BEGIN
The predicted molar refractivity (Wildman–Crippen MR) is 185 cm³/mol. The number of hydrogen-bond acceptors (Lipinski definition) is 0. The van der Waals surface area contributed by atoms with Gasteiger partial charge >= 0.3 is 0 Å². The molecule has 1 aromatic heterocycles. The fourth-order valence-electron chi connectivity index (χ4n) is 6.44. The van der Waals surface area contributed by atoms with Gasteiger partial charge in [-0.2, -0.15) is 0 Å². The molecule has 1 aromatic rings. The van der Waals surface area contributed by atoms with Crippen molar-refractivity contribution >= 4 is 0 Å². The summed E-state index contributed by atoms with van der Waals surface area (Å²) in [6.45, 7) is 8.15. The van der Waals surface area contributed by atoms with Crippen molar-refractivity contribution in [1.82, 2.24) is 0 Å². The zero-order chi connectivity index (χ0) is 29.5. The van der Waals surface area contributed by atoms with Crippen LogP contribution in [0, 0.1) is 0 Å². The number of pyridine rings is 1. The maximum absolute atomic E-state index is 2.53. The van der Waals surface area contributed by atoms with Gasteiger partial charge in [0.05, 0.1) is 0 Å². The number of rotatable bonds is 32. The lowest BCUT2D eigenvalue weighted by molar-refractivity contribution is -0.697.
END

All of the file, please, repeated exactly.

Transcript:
The predicted molar refractivity (Wildman–Crippen MR) is 185 cm³/mol. The number of hydrogen-bond acceptors (Lipinski definition) is 0. The van der Waals surface area contributed by atoms with Gasteiger partial charge >= 0.3 is 0 Å². The molecule has 1 aromatic heterocycles. The fourth-order valence-electron chi connectivity index (χ4n) is 6.44. The van der Waals surface area contributed by atoms with Gasteiger partial charge in [-0.2, -0.15) is 0 Å². The molecule has 1 aromatic rings. The van der Waals surface area contributed by atoms with Crippen molar-refractivity contribution >= 4 is 0 Å². The summed E-state index contributed by atoms with van der Waals surface area (Å²) in [6.45, 7) is 8.15. The van der Waals surface area contributed by atoms with Crippen molar-refractivity contribution in [1.82, 2.24) is 0 Å². The zero-order chi connectivity index (χ0) is 29.5. The van der Waals surface area contributed by atoms with Crippen LogP contribution in [0, 0.1) is 0 Å². The number of pyridine rings is 1. The maximum absolute atomic E-state index is 2.53. The van der Waals surface area contributed by atoms with Gasteiger partial charge in [0.05, 0.1) is 0 Å². The number of rotatable bonds is 32. The lowest BCUT2D eigenvalue weighted by molar-refractivity contribution is -0.697.